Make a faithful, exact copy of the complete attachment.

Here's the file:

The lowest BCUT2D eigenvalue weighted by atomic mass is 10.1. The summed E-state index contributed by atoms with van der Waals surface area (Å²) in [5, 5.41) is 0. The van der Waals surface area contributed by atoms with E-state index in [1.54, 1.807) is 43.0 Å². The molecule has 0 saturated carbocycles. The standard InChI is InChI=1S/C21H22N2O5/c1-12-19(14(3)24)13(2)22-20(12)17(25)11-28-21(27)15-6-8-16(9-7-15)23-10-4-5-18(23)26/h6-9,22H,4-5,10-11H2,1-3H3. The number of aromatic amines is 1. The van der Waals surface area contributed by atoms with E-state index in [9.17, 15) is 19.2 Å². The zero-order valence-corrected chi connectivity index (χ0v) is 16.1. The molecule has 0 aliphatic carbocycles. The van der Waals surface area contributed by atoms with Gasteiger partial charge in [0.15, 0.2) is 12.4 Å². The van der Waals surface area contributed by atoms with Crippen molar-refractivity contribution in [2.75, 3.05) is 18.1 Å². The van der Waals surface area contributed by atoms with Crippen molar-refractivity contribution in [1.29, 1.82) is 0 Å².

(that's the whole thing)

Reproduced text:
The lowest BCUT2D eigenvalue weighted by atomic mass is 10.1. The summed E-state index contributed by atoms with van der Waals surface area (Å²) in [5, 5.41) is 0. The van der Waals surface area contributed by atoms with E-state index in [1.54, 1.807) is 43.0 Å². The molecule has 0 saturated carbocycles. The standard InChI is InChI=1S/C21H22N2O5/c1-12-19(14(3)24)13(2)22-20(12)17(25)11-28-21(27)15-6-8-16(9-7-15)23-10-4-5-18(23)26/h6-9,22H,4-5,10-11H2,1-3H3. The number of aromatic amines is 1. The van der Waals surface area contributed by atoms with E-state index in [9.17, 15) is 19.2 Å². The zero-order valence-corrected chi connectivity index (χ0v) is 16.1. The molecule has 0 aliphatic carbocycles. The van der Waals surface area contributed by atoms with Gasteiger partial charge in [0.15, 0.2) is 12.4 Å². The van der Waals surface area contributed by atoms with Crippen molar-refractivity contribution in [2.75, 3.05) is 18.1 Å². The van der Waals surface area contributed by atoms with Crippen molar-refractivity contribution in [1.29, 1.82) is 0 Å².